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4 Major Causes of Ladder Accidents

Posted by David Burch on

Think about the products you use every day. How many of those products are exactly the same as they were when your grandfather was using them?

I bet you can’t name very many.

Some of the very basic ones like a knife and fork or a needle haven’t changed, but most have. How many TV channels were there when you were a kid? What did your phone look like? Believe it or not, our phone was stuck to the wall and you had to turn a dial around for each number. How about your family car? Did it have seat belts or airbags? Ours didn’t; if my dad wanted us to sit down he would just tap the brakes and down you went. Why do cars have seat belts?

Safety through design

Silly question, right? Statistics show there are 10 million traffic accidents a year that result in more than 30,000 fatalities. We train people to avoid accidents, but we know they are going to have them. Because car companies know accidents are going to happen, they’ve added safety features that will protect the driver even when the driver does something wrong. Seat belts and airbags have been proven to reduce injuries and fatalities and now car companies are adding sensors that will stop your car before you run into something even if you aren’t stepping on the brakes. Seat belts and sensors are examples of safety through design, not just training.

The safest way to design a product is to design out all the dangers. If it’s impossible to design out all the dangers, then you guard against those dangers. The lowest form of design is putting a warning sticker on it. Have you looked at the side rail of a ladder lately? It’s covered in warning labels with tons of fine print. While other products have improved and become safer, ladder companies have just added more stickers to tell you what not to do.

Causes of ladder accidents

Grandpa’s ladder hasn’t changed much in design in hundreds of years. They’ve changed the material from wood to aluminum to fiberglass (which is non-conductive) but the basic design has remained unchanged. There are a lot of stickers telling you how to safely use the product and companies hold training classes to teach you how to use the product safely; but, statistically, we know people are still going to do things that will cause an accident. If we know these accidents are going to happen we can identify the causes and design safety features to prevent them.

1 Ladders are too heavy

In some service industries almost half of their ladder-related injuries are strains and sprains from handling a heavy ladder. Some workers are doing 8-12 visits a day with a 28-foot extension ladder that weighs more than 70 lbs. You thought you were tired at the end of a day. The solution to this problem is to make lighter ladders. New fiberglass materials are available and can reduce the weight of your ladder by 20 percent. Most ladder companies now offer a lighter weight version of some of their ladders.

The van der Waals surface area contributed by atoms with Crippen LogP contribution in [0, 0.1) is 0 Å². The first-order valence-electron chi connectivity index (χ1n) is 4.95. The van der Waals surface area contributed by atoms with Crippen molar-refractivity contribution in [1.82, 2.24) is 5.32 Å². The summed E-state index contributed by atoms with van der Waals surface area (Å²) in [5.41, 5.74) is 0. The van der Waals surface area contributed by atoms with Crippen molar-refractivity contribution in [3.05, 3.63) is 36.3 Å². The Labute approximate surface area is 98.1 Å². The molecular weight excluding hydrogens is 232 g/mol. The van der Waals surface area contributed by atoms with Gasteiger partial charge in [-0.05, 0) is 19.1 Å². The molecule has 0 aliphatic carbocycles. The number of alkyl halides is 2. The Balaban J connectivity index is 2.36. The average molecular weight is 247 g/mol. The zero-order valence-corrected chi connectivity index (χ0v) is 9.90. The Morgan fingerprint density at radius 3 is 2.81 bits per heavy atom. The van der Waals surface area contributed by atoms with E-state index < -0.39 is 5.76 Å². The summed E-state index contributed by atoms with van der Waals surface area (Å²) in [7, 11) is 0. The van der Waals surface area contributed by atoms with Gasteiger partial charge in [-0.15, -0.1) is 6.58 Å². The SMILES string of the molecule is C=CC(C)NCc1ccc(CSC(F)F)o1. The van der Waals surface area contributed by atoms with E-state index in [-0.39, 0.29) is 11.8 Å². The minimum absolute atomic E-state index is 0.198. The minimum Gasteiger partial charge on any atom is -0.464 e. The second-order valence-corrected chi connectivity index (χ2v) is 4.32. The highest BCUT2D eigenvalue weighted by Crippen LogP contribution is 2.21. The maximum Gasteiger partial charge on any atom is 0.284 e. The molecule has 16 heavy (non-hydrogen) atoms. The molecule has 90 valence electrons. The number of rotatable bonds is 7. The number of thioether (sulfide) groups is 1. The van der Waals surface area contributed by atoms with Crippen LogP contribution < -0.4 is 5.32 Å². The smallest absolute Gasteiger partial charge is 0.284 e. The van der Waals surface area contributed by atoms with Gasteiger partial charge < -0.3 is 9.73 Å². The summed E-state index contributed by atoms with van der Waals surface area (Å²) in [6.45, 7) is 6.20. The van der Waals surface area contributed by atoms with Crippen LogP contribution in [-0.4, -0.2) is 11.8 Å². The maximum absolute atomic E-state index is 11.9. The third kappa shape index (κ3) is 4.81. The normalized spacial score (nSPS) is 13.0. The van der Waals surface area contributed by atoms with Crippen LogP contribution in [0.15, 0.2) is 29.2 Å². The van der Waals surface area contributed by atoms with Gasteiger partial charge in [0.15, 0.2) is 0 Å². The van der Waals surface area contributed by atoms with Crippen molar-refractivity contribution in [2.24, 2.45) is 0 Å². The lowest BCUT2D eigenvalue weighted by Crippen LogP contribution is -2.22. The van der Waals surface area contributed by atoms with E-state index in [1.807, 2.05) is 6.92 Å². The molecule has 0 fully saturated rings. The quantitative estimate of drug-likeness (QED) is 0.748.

2 People use the wrong ladder for the job

This happens mostly because the right ladder for the job is too heavy. If I have the choice to carry a 4-foot stepladder or an 8-foot stepladder, I’ll probably carry the 4-footer and try to make it work by climbing on the top step or top cap of the ladder to get the job done. The top step of a stepladder has a sticker on it that says, “This is not a rung. Don’t stand here.” If the only purpose for the top step is to hold the sticker telling you not to use it, why is it there in the first place? If the rung’s not there, you can’t use it, and, hopefully, it will discourage you from trying to stand on the top of the ladder.

3 Leveling a ladder

When I ask people how they level their ladders, the common response is bricks and boards.  There are several companies that make levelers you can add to your ladders. Some ladder companies are building leveling devices integrated right into the ladders.

4 Over-reaching

Improper leveling and over-reaching are the major causes of tip-and-fall accidents. These accidents cause thousands of disabling injuries and hundreds of fatalities every year. We train people to keep their bodies between the side rails of the ladder, but we know that doesn’t always happen. One solution to this problem is adding outriggers to the bottom of an extension ladder to increase the footprint. If the climber can’t get outside of the footprint of the ladder, they won’t be able to tip it over. Those outriggers would also level to the ground, giving the ladder a wide level base. Also, by adding a caged platform at the top of a stepladder, you can keep the user centered inside the footprint of a stepladder.

Training isn’t enough

OSHA has great ladder safety training on its website. The American Ladder Institute offers free online ladder safety training at its website,, but training alone is not enough. We know how people misuse ladders, so we can add safety features to prevent the accidents from happening—even when they are misused. We advocate for safety through design, not just safety training.

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